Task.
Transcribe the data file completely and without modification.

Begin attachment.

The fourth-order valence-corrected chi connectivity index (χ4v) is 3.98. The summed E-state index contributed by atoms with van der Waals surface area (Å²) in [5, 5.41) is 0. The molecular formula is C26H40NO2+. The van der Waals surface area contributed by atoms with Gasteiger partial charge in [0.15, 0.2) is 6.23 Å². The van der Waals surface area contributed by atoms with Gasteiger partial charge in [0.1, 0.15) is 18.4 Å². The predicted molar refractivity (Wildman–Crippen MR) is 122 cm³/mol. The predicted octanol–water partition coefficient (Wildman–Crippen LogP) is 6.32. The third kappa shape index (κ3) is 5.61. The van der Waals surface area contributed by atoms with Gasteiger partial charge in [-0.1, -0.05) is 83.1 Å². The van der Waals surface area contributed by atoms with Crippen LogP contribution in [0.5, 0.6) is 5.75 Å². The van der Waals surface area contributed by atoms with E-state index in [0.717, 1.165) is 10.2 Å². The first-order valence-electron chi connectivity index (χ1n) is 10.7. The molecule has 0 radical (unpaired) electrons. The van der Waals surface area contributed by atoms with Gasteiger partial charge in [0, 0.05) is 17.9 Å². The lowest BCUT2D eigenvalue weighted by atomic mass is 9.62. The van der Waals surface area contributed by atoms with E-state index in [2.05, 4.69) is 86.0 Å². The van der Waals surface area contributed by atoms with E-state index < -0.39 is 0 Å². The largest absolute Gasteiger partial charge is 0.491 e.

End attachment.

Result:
The fourth-order valence-corrected chi connectivity index (χ4v) is 3.98. The summed E-state index contributed by atoms with van der Waals surface area (Å²) in [5, 5.41) is 0. The molecular formula is C26H40NO2+. The van der Waals surface area contributed by atoms with Gasteiger partial charge in [0.15, 0.2) is 6.23 Å². The van der Waals surface area contributed by atoms with Gasteiger partial charge in [0.1, 0.15) is 18.4 Å². The predicted molar refractivity (Wildman–Crippen MR) is 122 cm³/mol. The predicted octanol–water partition coefficient (Wildman–Crippen LogP) is 6.32. The third kappa shape index (κ3) is 5.61. The van der Waals surface area contributed by atoms with Gasteiger partial charge in [-0.1, -0.05) is 83.1 Å². The van der Waals surface area contributed by atoms with Crippen LogP contribution in [0.5, 0.6) is 5.75 Å². The van der Waals surface area contributed by atoms with E-state index in [0.717, 1.165) is 10.2 Å². The first-order valence-electron chi connectivity index (χ1n) is 10.7. The molecule has 0 radical (unpaired) electrons. The van der Waals surface area contributed by atoms with Gasteiger partial charge in [0, 0.05) is 17.9 Å². The lowest BCUT2D eigenvalue weighted by atomic mass is 9.62. The van der Waals surface area contributed by atoms with E-state index in [2.05, 4.69) is 86.0 Å². The van der Waals surface area contributed by atoms with E-state index < -0.39 is 0 Å². The largest absolute Gasteiger partial charge is 0.491 e.